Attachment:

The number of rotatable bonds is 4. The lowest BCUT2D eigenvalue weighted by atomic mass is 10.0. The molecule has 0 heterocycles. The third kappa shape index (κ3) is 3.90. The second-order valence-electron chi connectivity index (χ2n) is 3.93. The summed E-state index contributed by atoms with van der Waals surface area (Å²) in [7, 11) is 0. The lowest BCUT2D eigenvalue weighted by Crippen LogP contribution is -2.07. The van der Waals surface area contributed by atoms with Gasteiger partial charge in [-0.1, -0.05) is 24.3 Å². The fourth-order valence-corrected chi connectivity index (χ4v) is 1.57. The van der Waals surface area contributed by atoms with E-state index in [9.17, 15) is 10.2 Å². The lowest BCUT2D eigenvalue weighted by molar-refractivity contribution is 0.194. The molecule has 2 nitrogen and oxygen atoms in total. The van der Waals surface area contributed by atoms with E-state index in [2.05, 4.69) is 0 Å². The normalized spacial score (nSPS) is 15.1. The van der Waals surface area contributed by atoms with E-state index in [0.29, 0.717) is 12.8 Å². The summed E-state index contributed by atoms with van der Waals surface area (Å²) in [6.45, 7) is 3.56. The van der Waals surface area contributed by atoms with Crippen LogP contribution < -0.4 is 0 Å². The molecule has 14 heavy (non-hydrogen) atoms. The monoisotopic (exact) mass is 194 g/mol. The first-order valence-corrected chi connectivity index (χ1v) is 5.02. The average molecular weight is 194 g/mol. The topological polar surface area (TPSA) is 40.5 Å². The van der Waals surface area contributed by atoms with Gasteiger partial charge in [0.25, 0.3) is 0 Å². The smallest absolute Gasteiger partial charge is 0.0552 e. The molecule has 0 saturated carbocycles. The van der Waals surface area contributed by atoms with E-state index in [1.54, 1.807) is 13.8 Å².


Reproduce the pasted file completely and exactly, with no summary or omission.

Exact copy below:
The number of rotatable bonds is 4. The lowest BCUT2D eigenvalue weighted by atomic mass is 10.0. The molecule has 0 heterocycles. The third kappa shape index (κ3) is 3.90. The second-order valence-electron chi connectivity index (χ2n) is 3.93. The summed E-state index contributed by atoms with van der Waals surface area (Å²) in [7, 11) is 0. The lowest BCUT2D eigenvalue weighted by Crippen LogP contribution is -2.07. The van der Waals surface area contributed by atoms with Gasteiger partial charge in [-0.1, -0.05) is 24.3 Å². The fourth-order valence-corrected chi connectivity index (χ4v) is 1.57. The van der Waals surface area contributed by atoms with E-state index in [9.17, 15) is 10.2 Å². The lowest BCUT2D eigenvalue weighted by molar-refractivity contribution is 0.194. The molecule has 2 nitrogen and oxygen atoms in total. The van der Waals surface area contributed by atoms with E-state index in [2.05, 4.69) is 0 Å². The normalized spacial score (nSPS) is 15.1. The van der Waals surface area contributed by atoms with E-state index in [0.29, 0.717) is 12.8 Å². The summed E-state index contributed by atoms with van der Waals surface area (Å²) in [6.45, 7) is 3.56. The van der Waals surface area contributed by atoms with Crippen LogP contribution < -0.4 is 0 Å². The molecule has 14 heavy (non-hydrogen) atoms. The monoisotopic (exact) mass is 194 g/mol. The first-order valence-corrected chi connectivity index (χ1v) is 5.02. The average molecular weight is 194 g/mol. The topological polar surface area (TPSA) is 40.5 Å². The van der Waals surface area contributed by atoms with Gasteiger partial charge in [0.25, 0.3) is 0 Å². The smallest absolute Gasteiger partial charge is 0.0552 e. The molecule has 0 saturated carbocycles. The van der Waals surface area contributed by atoms with E-state index in [1.54, 1.807) is 13.8 Å².